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Using a Solar Panel


Choose a solar panel that has an open-circuit voltage not exceeding 18 V, and an MPP voltage from 4.6 V to 16.8 V.


Pay close attention to solar panels advertised as 12 V, as most of them actually have a much higher open-circuit voltage of around 21 V - which exceeds the 18 V limit for VDC.

A 10 W panel in ideal conditions should be able to saturate the maximum battery charging current of 2 A. However, if you don't need a charging current that high, you may opt for a smaller wattage, and consequently physically smaller, solar panel.

The following are solar panels we have tested first-hand to work well with PowerFeather:

NameWattageMPP voltageOpen-circuit voltagePurchase Link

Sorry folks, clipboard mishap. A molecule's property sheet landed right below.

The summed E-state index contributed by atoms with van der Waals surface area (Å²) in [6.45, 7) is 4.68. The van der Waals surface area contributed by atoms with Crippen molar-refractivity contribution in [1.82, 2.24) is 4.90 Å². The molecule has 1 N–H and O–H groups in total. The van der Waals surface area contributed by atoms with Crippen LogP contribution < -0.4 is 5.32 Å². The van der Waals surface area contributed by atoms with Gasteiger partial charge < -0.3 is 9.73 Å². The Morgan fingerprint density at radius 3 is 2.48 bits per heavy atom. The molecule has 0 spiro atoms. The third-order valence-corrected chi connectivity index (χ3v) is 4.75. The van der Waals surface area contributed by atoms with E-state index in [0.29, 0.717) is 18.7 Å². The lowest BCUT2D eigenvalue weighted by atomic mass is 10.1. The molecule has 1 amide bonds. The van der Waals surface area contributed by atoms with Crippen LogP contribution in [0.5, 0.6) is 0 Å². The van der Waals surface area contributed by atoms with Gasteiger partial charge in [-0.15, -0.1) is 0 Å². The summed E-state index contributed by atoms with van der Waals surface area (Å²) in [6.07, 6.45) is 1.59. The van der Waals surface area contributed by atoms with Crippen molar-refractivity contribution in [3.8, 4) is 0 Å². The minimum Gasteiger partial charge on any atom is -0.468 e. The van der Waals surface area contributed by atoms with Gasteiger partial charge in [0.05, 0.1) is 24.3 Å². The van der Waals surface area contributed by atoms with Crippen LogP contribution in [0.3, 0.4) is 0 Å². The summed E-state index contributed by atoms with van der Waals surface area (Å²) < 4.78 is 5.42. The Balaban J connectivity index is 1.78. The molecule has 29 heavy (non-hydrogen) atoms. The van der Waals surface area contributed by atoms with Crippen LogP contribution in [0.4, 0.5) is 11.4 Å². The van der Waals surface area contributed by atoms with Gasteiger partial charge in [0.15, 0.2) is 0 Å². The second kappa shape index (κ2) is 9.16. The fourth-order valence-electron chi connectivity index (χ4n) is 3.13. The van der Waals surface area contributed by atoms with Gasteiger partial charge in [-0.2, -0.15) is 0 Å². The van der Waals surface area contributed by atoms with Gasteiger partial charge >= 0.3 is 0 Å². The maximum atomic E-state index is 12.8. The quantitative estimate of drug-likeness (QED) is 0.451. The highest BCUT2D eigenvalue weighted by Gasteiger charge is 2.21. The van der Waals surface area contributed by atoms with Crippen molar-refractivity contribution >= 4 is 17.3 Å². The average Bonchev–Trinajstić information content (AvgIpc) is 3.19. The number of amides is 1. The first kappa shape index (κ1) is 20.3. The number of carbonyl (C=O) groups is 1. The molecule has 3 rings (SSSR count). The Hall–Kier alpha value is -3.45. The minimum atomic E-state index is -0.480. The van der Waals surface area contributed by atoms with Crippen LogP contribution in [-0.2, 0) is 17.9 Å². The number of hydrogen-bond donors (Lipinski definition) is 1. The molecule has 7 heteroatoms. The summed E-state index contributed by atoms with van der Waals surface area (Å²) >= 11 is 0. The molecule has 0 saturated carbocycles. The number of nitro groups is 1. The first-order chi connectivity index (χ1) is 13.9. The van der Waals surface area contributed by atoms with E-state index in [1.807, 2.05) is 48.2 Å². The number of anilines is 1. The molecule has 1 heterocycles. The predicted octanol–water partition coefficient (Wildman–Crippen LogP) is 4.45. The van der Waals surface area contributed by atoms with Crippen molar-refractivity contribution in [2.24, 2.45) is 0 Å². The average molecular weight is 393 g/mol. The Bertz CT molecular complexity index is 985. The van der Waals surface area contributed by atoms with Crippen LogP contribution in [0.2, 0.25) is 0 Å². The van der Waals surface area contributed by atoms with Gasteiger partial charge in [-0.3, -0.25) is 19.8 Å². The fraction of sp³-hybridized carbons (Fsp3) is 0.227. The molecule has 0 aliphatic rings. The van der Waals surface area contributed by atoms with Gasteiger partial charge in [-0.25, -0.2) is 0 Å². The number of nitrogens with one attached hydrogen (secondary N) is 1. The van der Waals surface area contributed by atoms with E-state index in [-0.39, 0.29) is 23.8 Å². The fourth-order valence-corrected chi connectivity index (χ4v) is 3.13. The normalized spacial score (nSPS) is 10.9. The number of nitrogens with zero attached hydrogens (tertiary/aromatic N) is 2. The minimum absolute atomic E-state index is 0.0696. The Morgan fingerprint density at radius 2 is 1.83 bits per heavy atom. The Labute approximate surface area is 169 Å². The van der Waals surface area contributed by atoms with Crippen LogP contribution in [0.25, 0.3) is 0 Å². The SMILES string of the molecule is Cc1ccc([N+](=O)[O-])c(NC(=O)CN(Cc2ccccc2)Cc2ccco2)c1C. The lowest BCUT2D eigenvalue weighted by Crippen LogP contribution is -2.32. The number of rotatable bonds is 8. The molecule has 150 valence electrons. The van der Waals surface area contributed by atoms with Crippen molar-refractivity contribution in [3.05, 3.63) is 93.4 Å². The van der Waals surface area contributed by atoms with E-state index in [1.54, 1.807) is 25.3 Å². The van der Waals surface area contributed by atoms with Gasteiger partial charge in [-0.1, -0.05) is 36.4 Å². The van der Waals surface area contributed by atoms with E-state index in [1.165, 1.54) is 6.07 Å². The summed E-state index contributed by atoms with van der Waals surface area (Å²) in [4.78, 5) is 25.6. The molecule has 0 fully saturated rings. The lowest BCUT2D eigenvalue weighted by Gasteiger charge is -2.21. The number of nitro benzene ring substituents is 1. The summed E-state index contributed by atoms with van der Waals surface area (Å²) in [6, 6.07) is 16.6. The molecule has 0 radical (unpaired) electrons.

PowerFeather Solar Panel10 W12 V13.9 V
NETCOMLAB COV-3510510 W15 V16.5 V


Solar Panel Connection

Simply connect the solar panel's positive and negative terminal to the PowerFeather's VDC and GND pin, respectively.


If you are using a solar panel with a center-positive barrel jack (like the PowerFeather Solar Panel), you might be interested in the PowerFeather ProtoWing which has a barrel connector and can be connected to VDC and GND of PowerFeather.


There is no reverse polarity protection on VDC and GND, so ensure that solar panel terminals are connected with correct polarity. Incorrect polarity can cause permanent damage to PowerFeather and/or the solar panel.


In order to maximize power from the solar panel, the MPP voltage should be set. It can be done by calling Mainboard::setSupplyMaintainVoltage in your code with the panel's MPP voltage as argument (in millivolts).

For example, for the PowerFeather Solar Panel, it would be:

Board.init(500); // Assuming a 500 mAh battery
// ...
Board.setSupplyMaintainVoltage(12000); // PowerFeather Solar Panel MPP voltage = 12000 mV